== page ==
Let me elaborate a bit on my comments.

First of all, algebraic knots (up to **isotopy**) have been classified. People refer to an unpublished paper by Bonahon and Siebenmann, *The classification of algebraic links*, and there appears to be a discussion of this fact in the book *Three-dimensional link theory and invariants of plane curve singularities* by Eisenbud and Neumann (ed. Princeton University Press): they're some iterated cables of the unknot (some positivity condition is involved, as -for example- negative torus knots are not algebraic).

**1**. Your question, on the other hand, seems to be more focused on a given embedding. Let's assume that your definition of algebraic is that you identify $S^3_\varepsilon$ with $S^3_1$ using the rescaling in $\mathbb{C}^2$, and define $K$ to be the embedding of $K\simeq S^1$ in $S^3$ using these identifications*. My guess would be that, using this definition, most smooth perturbations of $K$ are *not* algebraic (mostly because real functions are many more than complex ones).

On the other hand, it's easy to produce a non-algebraic knot (under the same definition) in any isotopy class of knots; call $J$ the canonical complex structure on $\mathbb{C}^2$: let's observe that if $K$ is algebraic, parametrised by $\gamma$, then $J(\dot\gamma)$ lies in $T(f^{-1}(0))$ and is linearly independent of $\dot\gamma$, therefore it can't lie in $TS^3$. Therefore, $\dot\gamma$ is never a complex tangency to $S^3$ (*i.e.* $\dot\gamma \not\in TS^3\cap JTS^3$, that is, $K$ is a transverse knot with respect to the standard contact structure on $S^3$). In particular, take a given algebraic $K$, then you can just bend it so that somewhere it has a complex tangency, and that's an obstruction to being algebraic. (As it happens, you can also ask for a Legendrian approximation, but that's more than we need)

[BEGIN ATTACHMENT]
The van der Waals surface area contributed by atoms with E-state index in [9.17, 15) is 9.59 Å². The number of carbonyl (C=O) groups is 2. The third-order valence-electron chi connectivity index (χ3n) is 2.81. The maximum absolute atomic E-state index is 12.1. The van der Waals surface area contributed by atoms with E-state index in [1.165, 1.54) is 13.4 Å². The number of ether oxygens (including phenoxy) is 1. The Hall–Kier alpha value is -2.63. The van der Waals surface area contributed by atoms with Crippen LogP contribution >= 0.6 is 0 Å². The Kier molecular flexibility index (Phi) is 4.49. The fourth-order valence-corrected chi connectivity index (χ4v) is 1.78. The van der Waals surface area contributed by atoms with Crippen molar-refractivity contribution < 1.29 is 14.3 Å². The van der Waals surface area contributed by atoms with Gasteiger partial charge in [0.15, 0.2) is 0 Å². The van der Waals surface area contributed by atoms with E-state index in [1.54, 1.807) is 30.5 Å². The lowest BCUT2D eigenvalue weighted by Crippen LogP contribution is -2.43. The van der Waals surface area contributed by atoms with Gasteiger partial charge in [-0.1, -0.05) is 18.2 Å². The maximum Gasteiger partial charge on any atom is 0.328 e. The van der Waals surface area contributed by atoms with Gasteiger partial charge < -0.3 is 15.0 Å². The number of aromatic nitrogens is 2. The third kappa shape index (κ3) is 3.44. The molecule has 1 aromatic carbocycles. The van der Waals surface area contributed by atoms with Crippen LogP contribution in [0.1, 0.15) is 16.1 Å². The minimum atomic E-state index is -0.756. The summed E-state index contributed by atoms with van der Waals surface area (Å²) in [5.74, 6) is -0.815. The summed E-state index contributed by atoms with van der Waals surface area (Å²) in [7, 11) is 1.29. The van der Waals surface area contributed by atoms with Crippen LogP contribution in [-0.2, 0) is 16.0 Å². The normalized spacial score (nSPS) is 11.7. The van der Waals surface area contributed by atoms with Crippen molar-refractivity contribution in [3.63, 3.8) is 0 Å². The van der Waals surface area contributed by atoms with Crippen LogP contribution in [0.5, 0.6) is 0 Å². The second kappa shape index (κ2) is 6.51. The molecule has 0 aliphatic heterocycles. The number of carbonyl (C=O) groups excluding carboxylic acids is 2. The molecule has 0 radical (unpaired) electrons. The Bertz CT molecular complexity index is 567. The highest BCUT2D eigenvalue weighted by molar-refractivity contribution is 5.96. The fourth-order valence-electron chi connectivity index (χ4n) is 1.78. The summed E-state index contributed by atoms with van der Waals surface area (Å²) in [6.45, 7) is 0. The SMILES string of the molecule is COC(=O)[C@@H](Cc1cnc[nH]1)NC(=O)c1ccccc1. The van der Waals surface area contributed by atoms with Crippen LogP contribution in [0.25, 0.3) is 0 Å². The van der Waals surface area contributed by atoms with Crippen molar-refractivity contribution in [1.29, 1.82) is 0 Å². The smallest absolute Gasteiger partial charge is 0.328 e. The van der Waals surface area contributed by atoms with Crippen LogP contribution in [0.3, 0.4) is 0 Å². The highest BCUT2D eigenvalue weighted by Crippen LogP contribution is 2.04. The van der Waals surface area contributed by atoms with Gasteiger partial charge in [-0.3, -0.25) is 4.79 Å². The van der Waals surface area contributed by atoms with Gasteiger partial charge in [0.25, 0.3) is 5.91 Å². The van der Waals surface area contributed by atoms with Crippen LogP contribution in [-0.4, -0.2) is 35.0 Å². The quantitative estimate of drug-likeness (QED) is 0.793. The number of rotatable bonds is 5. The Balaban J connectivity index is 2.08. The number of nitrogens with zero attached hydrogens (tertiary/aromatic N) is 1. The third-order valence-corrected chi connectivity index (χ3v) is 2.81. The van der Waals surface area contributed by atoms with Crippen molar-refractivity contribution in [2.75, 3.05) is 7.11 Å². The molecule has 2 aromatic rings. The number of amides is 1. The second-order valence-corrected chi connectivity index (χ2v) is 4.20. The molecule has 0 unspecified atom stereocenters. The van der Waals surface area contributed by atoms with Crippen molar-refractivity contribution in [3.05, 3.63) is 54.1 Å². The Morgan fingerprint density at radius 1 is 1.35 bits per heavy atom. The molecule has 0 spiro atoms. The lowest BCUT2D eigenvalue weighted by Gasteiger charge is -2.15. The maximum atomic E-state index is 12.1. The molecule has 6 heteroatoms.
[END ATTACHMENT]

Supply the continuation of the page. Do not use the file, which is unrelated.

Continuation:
**2**. Let me now assume that you're talking about algebraic knots as isotopy classes of algebraic knots (as in the previous definition). As I said, algebraic knots have been classified, so the question is -in principle- solved. Still, there are some nice obstructions to being algebraic. As you wrote, an algebraic knot gives an open book for $S^3$, and an open book supports a contact structure: an algebraic knot has to support the standard contact structure (the one defined above, *i.e.* the complex tangencies to $S^3$). Now, $S^3$ admits (infinitely many) overtwisted contact structures (Bennequin) and every contact structure is supported by an open book, which is unique up to stabilisations (Giroux). In particular, every contact structure admits an open book with connected binding. Let's take any overtwisted $\xi$ on $S^3$, take an open book with connected binding $K$ supporting $\xi$: $K$ is fibred (by definition), but not algebraic.

The question of whether a fibred knot (hence, an open book) supports the standard contact structure has in turn been completely solved (Etnyre and Van Horn-Morris): a fibred knot $K$ supports $\xi_{\rm st}$ if and only if it's quasi-positive, and in turn this holds if and only if $g(K) = \tau(K)$ (where $\tau$ is the concordance invariant of $K$ coming from knot Floer homology), and this holds if and only if the maximal self-linking number of $K$ (that is, the maximal self-linking number of a transverse representative of $K$ with respect to $\xi_{\rm st}$) is $2g(K)-1$.

In particular, the figure-eight knot has maximal self-linking number -3 (and $\tau = 0$), so it can't be algebraic. Also, the mirror of any nontrivial algebraic knot is not algebraic (since $\tau$ changes sign when taking the mirror, but probably also using "classical" inequalities for the self-linking number coming from knot polynomials).

* This embedding is defined up to self-diffeomorfisms of $S^1$.